SIX species of bats have been discovered on the National Trust's Penrose estate including the endangered Greater Horseshoe bat which has established a nursery roost in a disused barn.

There are only about 5,000 individual Greater Horseshoe bats in the UK with the species restricted to the mild climates of south west England and south Wales. This new site is only the fifth, and most southerly, recorded nursery roost in Cornwall and is of national conservation importance.

The discovery was made by Cornwall Environmental Consultants (CEC) Ltd, the trading arm of Cornwall Wildlife Trust. CEC were asked by National Trust to survey the bat populations in buildings around the stables at Penrose. The buildings have been monitored for Lesser Horseshoe bats for many years, but the National Trust needed to gain a full picture of how bats were actually using the buildings. The outcome of these surveys would then determine how to renovate the buildings.

CEC’s senior bat ecologist, Steve Marshall, found at least six species of bats present and more Lesser Horseshoe bats using more buildings across Penrose Estate than had previously been counted. However, the most momentous find is the new Greater Horseshoe nursery roost, an unexpected but exciting result of the survey.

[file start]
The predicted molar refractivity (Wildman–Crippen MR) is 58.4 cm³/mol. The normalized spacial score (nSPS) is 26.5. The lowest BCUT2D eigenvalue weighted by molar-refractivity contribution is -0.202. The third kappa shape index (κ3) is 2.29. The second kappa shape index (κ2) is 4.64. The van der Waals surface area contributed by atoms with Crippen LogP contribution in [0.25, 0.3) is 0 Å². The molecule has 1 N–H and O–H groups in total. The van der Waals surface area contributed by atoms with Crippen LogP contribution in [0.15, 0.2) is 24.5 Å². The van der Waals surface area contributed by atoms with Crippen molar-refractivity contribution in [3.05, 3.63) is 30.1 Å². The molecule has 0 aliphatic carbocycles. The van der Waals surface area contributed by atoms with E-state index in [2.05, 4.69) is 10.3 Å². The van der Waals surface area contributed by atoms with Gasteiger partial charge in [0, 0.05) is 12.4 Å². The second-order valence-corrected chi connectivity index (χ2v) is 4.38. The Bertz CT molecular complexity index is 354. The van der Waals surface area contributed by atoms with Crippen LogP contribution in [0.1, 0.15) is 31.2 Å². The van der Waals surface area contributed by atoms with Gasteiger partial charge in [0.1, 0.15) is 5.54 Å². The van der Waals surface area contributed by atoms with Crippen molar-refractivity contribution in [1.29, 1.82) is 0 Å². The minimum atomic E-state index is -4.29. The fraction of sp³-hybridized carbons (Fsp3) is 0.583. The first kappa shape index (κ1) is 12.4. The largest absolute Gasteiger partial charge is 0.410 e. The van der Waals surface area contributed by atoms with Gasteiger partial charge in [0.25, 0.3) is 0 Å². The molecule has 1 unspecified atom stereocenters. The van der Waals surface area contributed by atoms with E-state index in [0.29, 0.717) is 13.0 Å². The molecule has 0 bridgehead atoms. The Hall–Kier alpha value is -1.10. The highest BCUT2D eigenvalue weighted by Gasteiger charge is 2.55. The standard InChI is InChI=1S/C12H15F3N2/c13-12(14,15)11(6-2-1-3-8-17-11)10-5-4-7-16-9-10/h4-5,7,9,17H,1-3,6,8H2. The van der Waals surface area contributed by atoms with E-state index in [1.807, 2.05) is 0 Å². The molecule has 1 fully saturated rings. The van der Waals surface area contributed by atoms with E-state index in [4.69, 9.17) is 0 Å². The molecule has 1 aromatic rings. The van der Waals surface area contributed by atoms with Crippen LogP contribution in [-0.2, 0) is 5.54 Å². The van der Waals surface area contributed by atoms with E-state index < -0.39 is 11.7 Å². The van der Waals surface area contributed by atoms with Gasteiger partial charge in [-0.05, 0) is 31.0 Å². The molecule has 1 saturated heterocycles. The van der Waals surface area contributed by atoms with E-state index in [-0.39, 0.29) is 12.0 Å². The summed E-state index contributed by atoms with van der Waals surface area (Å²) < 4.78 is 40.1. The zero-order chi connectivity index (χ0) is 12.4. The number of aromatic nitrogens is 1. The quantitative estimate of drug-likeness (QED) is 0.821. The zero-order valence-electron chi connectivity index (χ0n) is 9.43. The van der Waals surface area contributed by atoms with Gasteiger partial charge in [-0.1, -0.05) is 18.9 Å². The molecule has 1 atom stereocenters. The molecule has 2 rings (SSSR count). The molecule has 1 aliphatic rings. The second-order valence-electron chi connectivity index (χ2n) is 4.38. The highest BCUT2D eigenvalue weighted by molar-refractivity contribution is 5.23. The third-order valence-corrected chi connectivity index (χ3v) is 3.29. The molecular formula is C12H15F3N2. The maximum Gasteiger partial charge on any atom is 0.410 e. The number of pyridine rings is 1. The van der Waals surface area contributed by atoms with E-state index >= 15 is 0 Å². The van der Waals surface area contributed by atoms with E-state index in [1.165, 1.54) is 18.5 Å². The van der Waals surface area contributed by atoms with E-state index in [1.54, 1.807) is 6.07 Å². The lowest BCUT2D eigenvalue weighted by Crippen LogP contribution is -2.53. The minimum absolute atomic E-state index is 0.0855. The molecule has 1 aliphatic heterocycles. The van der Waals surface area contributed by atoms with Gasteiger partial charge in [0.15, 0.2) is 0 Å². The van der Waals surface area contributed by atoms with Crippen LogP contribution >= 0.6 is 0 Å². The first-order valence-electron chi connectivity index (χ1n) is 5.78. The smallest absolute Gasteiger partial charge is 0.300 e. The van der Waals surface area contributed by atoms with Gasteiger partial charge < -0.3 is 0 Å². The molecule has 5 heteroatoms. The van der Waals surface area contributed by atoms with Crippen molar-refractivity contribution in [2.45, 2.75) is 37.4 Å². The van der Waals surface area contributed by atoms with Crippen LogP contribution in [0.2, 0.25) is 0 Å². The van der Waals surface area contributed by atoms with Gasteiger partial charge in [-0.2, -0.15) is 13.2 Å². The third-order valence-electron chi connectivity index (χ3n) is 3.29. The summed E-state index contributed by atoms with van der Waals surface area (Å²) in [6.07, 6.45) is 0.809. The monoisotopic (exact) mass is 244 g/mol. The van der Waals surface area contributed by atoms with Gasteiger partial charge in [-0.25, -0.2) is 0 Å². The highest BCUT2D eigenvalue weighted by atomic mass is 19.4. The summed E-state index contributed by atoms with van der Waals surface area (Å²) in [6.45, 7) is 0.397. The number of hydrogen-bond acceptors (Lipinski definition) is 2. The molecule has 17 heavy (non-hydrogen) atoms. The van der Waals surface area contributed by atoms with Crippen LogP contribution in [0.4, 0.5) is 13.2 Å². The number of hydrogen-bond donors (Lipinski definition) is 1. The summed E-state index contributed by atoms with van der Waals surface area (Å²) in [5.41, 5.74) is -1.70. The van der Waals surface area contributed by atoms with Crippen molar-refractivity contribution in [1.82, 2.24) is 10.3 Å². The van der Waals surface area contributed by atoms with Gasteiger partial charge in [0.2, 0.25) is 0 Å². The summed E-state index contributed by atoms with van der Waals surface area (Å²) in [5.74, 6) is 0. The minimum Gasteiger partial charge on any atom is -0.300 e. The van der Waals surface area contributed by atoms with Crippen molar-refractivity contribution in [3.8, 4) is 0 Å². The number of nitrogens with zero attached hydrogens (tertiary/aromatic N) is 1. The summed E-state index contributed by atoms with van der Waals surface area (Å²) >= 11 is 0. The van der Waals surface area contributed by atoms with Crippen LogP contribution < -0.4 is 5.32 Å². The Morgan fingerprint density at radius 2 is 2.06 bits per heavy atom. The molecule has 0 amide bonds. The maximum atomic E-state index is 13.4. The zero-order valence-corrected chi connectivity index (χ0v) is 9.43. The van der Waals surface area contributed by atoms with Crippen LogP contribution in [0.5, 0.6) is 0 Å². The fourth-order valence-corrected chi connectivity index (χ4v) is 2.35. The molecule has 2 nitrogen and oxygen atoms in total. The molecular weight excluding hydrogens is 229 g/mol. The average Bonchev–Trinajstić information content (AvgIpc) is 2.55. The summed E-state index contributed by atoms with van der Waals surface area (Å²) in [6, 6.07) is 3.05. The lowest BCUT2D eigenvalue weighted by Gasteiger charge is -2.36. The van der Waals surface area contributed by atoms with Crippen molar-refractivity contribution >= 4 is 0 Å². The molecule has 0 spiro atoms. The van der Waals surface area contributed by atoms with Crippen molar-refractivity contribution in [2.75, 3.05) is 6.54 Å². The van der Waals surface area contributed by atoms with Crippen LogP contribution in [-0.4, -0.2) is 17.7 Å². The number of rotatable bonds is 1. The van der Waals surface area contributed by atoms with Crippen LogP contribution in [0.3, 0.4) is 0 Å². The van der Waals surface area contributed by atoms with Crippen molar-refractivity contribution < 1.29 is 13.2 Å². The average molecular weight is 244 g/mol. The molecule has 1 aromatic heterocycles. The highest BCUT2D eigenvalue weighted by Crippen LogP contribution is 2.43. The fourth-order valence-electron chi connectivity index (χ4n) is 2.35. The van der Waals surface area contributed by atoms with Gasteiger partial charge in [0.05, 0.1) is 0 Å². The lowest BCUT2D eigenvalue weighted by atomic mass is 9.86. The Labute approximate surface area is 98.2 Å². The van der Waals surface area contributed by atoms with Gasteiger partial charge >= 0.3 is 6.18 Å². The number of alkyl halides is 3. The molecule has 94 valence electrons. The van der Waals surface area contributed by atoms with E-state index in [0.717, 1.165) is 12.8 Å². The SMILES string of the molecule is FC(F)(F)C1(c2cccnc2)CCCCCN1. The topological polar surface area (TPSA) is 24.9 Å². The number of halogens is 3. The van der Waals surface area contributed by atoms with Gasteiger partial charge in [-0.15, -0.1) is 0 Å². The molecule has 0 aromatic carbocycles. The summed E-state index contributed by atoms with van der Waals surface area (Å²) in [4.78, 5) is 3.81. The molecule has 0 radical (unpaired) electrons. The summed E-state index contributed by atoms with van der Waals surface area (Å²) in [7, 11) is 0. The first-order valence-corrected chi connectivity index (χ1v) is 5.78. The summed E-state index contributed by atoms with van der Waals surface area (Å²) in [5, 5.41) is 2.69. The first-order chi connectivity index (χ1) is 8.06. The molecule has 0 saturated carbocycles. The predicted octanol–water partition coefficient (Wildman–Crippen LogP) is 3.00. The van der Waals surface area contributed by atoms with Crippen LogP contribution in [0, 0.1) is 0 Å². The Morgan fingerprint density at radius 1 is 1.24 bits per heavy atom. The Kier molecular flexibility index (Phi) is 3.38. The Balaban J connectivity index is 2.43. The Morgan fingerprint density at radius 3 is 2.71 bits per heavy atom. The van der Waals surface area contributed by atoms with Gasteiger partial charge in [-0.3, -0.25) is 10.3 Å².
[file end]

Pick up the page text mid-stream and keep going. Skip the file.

Steve said: “Penrose is a very exciting find. It is fantastic to see such a significant bat species thriving and that the National Trust takes their responsibility to protect them so sincerely. I think they were just as thrilled as I was when we discovered them.”

The National Trust is already putting measures in place to safeguard the roost from disturbance and working with CEC to see how it can be improved for the future. Laura Bailey, area ranger for the National Trust at Penrose, said: “We knew that Greater Horseshoes were using our buildings and old mine workings for hibernation in the winter, but it’s great to know they’re choosing Penrose to raise their young.

"We think the bats were attracted to roost here due to the complex of unused old buildings and the variety of mature woodland, open parkland and Loe Pool; all of which provide a source of insects which the bats feast upon. The Trust manages the land around Loe Pool to try and maximise the wildlife benefit. The building they have been found in will undergo improvements for bats during the winter to encourage them back next summer.”